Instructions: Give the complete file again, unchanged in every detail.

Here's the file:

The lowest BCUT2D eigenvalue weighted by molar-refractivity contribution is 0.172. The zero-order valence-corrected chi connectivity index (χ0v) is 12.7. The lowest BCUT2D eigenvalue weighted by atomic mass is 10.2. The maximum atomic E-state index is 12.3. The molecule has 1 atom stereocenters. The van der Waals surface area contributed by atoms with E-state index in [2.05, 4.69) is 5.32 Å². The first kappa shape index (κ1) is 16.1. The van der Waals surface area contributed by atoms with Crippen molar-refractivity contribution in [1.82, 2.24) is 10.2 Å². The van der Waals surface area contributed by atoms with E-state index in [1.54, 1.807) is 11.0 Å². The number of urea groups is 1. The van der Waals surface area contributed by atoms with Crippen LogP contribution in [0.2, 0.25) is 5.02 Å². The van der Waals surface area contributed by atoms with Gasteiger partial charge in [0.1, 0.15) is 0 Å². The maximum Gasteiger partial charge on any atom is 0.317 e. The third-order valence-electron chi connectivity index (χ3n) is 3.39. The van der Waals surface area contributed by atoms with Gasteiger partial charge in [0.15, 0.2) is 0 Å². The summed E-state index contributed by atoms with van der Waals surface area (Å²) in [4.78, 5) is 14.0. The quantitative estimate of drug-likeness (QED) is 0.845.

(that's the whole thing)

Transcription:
The lowest BCUT2D eigenvalue weighted by molar-refractivity contribution is 0.172. The zero-order valence-corrected chi connectivity index (χ0v) is 12.7. The lowest BCUT2D eigenvalue weighted by atomic mass is 10.2. The maximum atomic E-state index is 12.3. The molecule has 1 atom stereocenters. The van der Waals surface area contributed by atoms with E-state index in [2.05, 4.69) is 5.32 Å². The first kappa shape index (κ1) is 16.1. The van der Waals surface area contributed by atoms with Crippen molar-refractivity contribution in [1.82, 2.24) is 10.2 Å². The van der Waals surface area contributed by atoms with E-state index in [1.54, 1.807) is 11.0 Å². The number of urea groups is 1. The van der Waals surface area contributed by atoms with Crippen LogP contribution in [0.2, 0.25) is 5.02 Å². The van der Waals surface area contributed by atoms with Gasteiger partial charge in [0.1, 0.15) is 0 Å². The maximum Gasteiger partial charge on any atom is 0.317 e. The third-order valence-electron chi connectivity index (χ3n) is 3.39. The van der Waals surface area contributed by atoms with Gasteiger partial charge in [0.15, 0.2) is 0 Å². The summed E-state index contributed by atoms with van der Waals surface area (Å²) in [4.78, 5) is 14.0. The quantitative estimate of drug-likeness (QED) is 0.845.